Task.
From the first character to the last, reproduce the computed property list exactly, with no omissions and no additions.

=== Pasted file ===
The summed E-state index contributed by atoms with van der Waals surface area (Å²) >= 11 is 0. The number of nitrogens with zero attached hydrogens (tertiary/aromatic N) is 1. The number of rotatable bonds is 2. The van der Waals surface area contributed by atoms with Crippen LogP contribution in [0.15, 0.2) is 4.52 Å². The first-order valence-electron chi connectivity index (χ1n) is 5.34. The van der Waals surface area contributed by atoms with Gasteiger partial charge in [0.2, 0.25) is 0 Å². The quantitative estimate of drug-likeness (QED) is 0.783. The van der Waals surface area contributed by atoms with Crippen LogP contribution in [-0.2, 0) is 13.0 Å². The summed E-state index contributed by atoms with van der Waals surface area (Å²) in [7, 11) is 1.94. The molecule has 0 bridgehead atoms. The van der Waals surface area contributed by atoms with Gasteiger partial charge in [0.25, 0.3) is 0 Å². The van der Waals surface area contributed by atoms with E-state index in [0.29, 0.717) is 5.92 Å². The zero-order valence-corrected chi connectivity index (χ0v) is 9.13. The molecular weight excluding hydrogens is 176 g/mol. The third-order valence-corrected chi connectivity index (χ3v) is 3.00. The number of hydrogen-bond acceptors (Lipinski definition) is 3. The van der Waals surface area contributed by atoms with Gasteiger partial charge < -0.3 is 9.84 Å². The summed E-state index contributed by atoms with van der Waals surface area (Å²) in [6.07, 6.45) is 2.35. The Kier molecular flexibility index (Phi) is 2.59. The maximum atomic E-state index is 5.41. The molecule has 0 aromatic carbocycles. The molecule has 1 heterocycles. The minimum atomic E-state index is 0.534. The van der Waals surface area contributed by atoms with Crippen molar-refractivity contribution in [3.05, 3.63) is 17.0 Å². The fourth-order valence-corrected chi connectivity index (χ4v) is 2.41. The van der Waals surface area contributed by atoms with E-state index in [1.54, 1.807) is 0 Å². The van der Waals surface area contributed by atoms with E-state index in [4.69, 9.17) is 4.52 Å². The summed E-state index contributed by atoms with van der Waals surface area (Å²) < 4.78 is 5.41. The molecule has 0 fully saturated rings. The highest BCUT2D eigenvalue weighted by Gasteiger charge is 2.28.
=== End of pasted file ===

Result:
The summed E-state index contributed by atoms with van der Waals surface area (Å²) >= 11 is 0. The number of nitrogens with zero attached hydrogens (tertiary/aromatic N) is 1. The number of rotatable bonds is 2. The van der Waals surface area contributed by atoms with Crippen LogP contribution in [0.15, 0.2) is 4.52 Å². The first-order valence-electron chi connectivity index (χ1n) is 5.34. The van der Waals surface area contributed by atoms with Gasteiger partial charge in [0.2, 0.25) is 0 Å². The quantitative estimate of drug-likeness (QED) is 0.783. The van der Waals surface area contributed by atoms with Crippen LogP contribution in [-0.2, 0) is 13.0 Å². The summed E-state index contributed by atoms with van der Waals surface area (Å²) in [7, 11) is 1.94. The molecule has 0 bridgehead atoms. The van der Waals surface area contributed by atoms with Gasteiger partial charge in [0.25, 0.3) is 0 Å². The van der Waals surface area contributed by atoms with E-state index in [0.29, 0.717) is 5.92 Å². The zero-order valence-corrected chi connectivity index (χ0v) is 9.13. The molecular weight excluding hydrogens is 176 g/mol. The third-order valence-corrected chi connectivity index (χ3v) is 3.00. The number of hydrogen-bond acceptors (Lipinski definition) is 3. The van der Waals surface area contributed by atoms with Gasteiger partial charge < -0.3 is 9.84 Å². The summed E-state index contributed by atoms with van der Waals surface area (Å²) in [6.07, 6.45) is 2.35. The Kier molecular flexibility index (Phi) is 2.59. The maximum atomic E-state index is 5.41. The molecule has 0 aromatic carbocycles. The molecule has 1 heterocycles. The minimum atomic E-state index is 0.534. The van der Waals surface area contributed by atoms with Crippen molar-refractivity contribution in [3.05, 3.63) is 17.0 Å². The fourth-order valence-corrected chi connectivity index (χ4v) is 2.41. The van der Waals surface area contributed by atoms with E-state index in [1.54, 1.807) is 0 Å². The van der Waals surface area contributed by atoms with E-state index in [4.69, 9.17) is 4.52 Å². The summed E-state index contributed by atoms with van der Waals surface area (Å²) < 4.78 is 5.41. The molecule has 0 fully saturated rings. The highest BCUT2D eigenvalue weighted by Gasteiger charge is 2.28.